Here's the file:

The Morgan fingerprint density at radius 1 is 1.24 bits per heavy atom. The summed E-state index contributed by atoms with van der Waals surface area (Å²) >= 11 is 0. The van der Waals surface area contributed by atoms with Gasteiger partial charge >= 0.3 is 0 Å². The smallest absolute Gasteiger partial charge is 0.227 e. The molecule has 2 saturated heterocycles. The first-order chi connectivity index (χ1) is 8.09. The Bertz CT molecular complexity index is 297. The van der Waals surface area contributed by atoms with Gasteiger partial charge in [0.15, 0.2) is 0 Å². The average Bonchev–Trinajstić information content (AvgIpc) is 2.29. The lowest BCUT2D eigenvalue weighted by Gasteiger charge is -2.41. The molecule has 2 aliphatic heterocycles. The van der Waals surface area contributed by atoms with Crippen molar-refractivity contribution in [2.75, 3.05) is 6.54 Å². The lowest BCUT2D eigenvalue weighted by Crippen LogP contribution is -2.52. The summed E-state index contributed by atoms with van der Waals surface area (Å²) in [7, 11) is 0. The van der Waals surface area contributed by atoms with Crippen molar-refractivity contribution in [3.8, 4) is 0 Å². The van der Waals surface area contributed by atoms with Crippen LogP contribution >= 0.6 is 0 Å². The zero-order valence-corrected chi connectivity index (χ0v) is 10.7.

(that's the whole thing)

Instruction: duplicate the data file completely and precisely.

The Morgan fingerprint density at radius 1 is 1.24 bits per heavy atom. The summed E-state index contributed by atoms with van der Waals surface area (Å²) >= 11 is 0. The van der Waals surface area contributed by atoms with Gasteiger partial charge >= 0.3 is 0 Å². The smallest absolute Gasteiger partial charge is 0.227 e. The molecule has 2 saturated heterocycles. The first-order chi connectivity index (χ1) is 8.09. The Bertz CT molecular complexity index is 297. The van der Waals surface area contributed by atoms with Gasteiger partial charge in [0.15, 0.2) is 0 Å². The average Bonchev–Trinajstić information content (AvgIpc) is 2.29. The lowest BCUT2D eigenvalue weighted by Gasteiger charge is -2.41. The molecule has 2 aliphatic heterocycles. The van der Waals surface area contributed by atoms with Crippen molar-refractivity contribution in [2.75, 3.05) is 6.54 Å². The lowest BCUT2D eigenvalue weighted by Crippen LogP contribution is -2.52. The summed E-state index contributed by atoms with van der Waals surface area (Å²) in [7, 11) is 0. The van der Waals surface area contributed by atoms with Crippen molar-refractivity contribution in [3.8, 4) is 0 Å². The van der Waals surface area contributed by atoms with Crippen LogP contribution >= 0.6 is 0 Å². The zero-order valence-corrected chi connectivity index (χ0v) is 10.7.